Fed Economist Explains Something About Bitcoin That Almost Nobody Understands

One of the funny things about Bitcoin is the way its terminology seems rooted in ancient monetary history.

First of all, there’s the fact that it has “coin” in its name, harkening back to an increasingly irrelevant aspect of the monetary system.

And then there’s the fact that to obtain coins you have to “mine” them by having your computer expend tons of electricity on seemingly pointless tasks. It seems very barbaric and ancient. And it’s one reason that Bitcoin has gotten a lot of criticism.

But maybe the terminology is bad and the criticism is unwarranted.

David Andolfatto is a Vice President at the St. Louis Fed who recently made a presentation all about Bitcoin. Our Rob Wile interviewed him, and at one point, Andolfatto articulated something on the above matter better than pretty much anyone we have heard:

BI: How have your opinions on Bitcoin evolved since that first post?

DA: Early on, I thought, ‘This was kind of silly,’ and I kind of questioned the role of the miners, these miners who are mining bitcoin. And it led to the analogy of people mining for gold. I recall reading a blog post by Paul Krugman, who criticised Bitcoin. He was saying exactly what I was thinking: that this intensive effort to mine for gold …We don’t need more physical commodities. All that has to happen is the price level has to adjust. Economic theory says that kind of mining is inefficient.

I shared in that opinion, but I continued to read about it, and it struck me that that analogy was incorrect — that in fact what these miners were, was mislabeled. They were performing a communal service, a record-keeping service which is critical to any money system. Mining was a red herring, it’s just one way to reward record keepers for their service, and that protocol could function even with constant supply.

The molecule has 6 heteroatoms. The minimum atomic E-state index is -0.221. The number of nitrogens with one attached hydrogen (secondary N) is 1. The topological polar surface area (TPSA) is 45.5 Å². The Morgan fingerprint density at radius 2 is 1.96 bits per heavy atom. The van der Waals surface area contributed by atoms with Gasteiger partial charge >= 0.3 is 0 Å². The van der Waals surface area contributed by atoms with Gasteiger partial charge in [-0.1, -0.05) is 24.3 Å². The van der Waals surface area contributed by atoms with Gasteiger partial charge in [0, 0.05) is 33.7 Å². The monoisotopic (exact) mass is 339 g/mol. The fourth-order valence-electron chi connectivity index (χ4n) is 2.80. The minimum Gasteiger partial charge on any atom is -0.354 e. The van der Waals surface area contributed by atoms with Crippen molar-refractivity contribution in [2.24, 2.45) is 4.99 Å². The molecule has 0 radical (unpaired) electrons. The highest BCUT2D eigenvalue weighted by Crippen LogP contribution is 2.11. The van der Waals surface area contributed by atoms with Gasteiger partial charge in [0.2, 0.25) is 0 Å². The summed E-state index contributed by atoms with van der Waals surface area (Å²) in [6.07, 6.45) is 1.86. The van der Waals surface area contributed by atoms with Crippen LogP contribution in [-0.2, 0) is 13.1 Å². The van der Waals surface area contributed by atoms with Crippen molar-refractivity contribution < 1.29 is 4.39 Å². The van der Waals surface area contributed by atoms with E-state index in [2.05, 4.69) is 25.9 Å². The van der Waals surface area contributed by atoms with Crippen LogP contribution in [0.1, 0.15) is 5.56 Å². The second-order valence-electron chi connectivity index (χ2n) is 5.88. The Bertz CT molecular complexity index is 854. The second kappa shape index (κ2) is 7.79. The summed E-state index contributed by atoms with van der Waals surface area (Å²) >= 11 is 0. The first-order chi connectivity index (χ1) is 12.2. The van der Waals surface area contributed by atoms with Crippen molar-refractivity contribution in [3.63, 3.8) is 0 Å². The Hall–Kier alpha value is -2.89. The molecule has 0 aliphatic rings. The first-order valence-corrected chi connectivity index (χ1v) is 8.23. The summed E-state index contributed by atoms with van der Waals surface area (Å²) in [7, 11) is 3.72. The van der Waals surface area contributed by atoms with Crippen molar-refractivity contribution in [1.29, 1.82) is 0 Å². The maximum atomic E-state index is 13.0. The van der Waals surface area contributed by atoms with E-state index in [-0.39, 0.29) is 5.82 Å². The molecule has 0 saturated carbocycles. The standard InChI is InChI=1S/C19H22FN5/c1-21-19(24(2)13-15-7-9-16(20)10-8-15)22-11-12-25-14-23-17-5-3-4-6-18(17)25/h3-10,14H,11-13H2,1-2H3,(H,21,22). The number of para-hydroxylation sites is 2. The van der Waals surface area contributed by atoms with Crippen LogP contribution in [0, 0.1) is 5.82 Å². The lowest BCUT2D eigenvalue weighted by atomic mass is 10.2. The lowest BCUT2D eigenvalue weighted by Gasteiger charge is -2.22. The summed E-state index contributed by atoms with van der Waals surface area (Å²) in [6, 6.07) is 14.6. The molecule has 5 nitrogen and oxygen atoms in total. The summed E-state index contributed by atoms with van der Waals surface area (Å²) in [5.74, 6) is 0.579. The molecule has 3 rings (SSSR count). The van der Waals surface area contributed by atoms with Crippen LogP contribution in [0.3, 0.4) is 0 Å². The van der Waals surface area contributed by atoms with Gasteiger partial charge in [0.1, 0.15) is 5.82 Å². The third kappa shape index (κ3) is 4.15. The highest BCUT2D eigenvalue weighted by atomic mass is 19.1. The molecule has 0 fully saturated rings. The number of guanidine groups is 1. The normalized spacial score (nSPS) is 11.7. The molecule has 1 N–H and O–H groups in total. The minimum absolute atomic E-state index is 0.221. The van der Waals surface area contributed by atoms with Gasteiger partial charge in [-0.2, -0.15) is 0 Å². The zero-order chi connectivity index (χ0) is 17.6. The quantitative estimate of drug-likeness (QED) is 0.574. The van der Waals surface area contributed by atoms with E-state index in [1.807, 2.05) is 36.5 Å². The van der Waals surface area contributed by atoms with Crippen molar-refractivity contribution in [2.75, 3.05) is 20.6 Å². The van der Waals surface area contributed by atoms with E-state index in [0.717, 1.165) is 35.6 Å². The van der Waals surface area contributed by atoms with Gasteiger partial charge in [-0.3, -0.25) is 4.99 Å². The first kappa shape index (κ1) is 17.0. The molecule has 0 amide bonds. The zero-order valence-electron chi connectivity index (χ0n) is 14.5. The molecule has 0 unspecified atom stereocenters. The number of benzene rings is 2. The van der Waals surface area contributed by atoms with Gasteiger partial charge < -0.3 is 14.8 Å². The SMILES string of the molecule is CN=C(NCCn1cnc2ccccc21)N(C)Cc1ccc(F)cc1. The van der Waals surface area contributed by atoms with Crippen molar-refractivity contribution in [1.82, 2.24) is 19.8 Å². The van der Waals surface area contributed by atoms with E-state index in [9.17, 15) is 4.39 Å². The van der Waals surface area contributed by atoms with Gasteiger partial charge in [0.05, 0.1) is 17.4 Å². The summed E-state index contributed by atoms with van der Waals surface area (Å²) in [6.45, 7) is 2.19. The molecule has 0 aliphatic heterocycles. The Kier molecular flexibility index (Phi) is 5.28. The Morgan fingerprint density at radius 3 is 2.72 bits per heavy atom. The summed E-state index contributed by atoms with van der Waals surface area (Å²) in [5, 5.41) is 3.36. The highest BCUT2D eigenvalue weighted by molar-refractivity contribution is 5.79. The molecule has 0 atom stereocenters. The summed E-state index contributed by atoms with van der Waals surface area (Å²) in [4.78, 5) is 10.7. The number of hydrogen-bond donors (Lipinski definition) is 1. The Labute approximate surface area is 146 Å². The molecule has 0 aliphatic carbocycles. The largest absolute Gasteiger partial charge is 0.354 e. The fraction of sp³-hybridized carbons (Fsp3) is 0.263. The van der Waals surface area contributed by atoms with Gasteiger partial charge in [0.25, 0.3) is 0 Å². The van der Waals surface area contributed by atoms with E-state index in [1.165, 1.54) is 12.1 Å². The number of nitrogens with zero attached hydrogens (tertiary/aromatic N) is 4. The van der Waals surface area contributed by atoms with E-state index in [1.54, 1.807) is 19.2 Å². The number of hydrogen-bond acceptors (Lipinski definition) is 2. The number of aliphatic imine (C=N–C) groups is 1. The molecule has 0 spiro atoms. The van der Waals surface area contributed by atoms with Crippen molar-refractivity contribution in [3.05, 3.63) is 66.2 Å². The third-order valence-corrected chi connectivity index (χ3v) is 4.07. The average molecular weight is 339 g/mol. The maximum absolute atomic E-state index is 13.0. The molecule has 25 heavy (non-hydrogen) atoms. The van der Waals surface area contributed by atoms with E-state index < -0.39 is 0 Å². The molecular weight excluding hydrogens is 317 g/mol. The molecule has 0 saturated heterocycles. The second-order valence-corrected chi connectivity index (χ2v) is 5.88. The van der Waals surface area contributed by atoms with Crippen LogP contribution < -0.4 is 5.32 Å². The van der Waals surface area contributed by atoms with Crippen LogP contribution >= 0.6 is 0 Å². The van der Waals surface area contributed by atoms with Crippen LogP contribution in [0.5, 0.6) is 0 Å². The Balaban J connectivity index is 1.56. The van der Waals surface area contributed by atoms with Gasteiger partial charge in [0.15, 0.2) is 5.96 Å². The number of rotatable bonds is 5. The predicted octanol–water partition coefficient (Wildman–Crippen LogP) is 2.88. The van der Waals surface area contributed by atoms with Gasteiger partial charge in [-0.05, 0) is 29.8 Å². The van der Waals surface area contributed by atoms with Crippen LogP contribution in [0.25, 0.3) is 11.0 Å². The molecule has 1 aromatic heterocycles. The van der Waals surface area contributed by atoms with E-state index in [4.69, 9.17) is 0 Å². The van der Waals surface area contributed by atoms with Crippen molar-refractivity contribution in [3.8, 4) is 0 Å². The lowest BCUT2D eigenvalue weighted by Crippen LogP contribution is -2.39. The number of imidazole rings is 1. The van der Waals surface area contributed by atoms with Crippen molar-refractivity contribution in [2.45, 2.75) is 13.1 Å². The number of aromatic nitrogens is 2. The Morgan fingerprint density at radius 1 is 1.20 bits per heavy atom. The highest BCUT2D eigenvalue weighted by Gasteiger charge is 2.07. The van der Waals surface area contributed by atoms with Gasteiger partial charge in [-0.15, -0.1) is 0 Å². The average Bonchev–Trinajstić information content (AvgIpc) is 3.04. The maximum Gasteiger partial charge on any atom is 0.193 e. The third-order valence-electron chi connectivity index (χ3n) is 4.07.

This is really deep on multiple levels.

First of all, he’s correct that mining is a flawed analogy. “Miners” are being rewarded for performing a task of network administration and transaction verification. One beauty of the system is that it doesn’t need a centralized authority to confirm transactions because the computers on the seem are incented to take on that role.

And the last point is key too: There’s actually no need for “more” coins. The creation of coins serves as a way of giving a fee to the miners (transaction verifiers) but it’s not like a real commodity where you could ever have a true shortage that would require you to dig up some more. Bitcoins are infinitely divisible, and the price could rise infinitely, so there’s plenty to work with. The only limiting factor is the amount of outside money people are willing to devote to it.

Bottom line: Andolfatto doesn’t just understand Bitcoin well for a mainstream economist. He gets it and can articulate it better than even many Bitcoin advocates.

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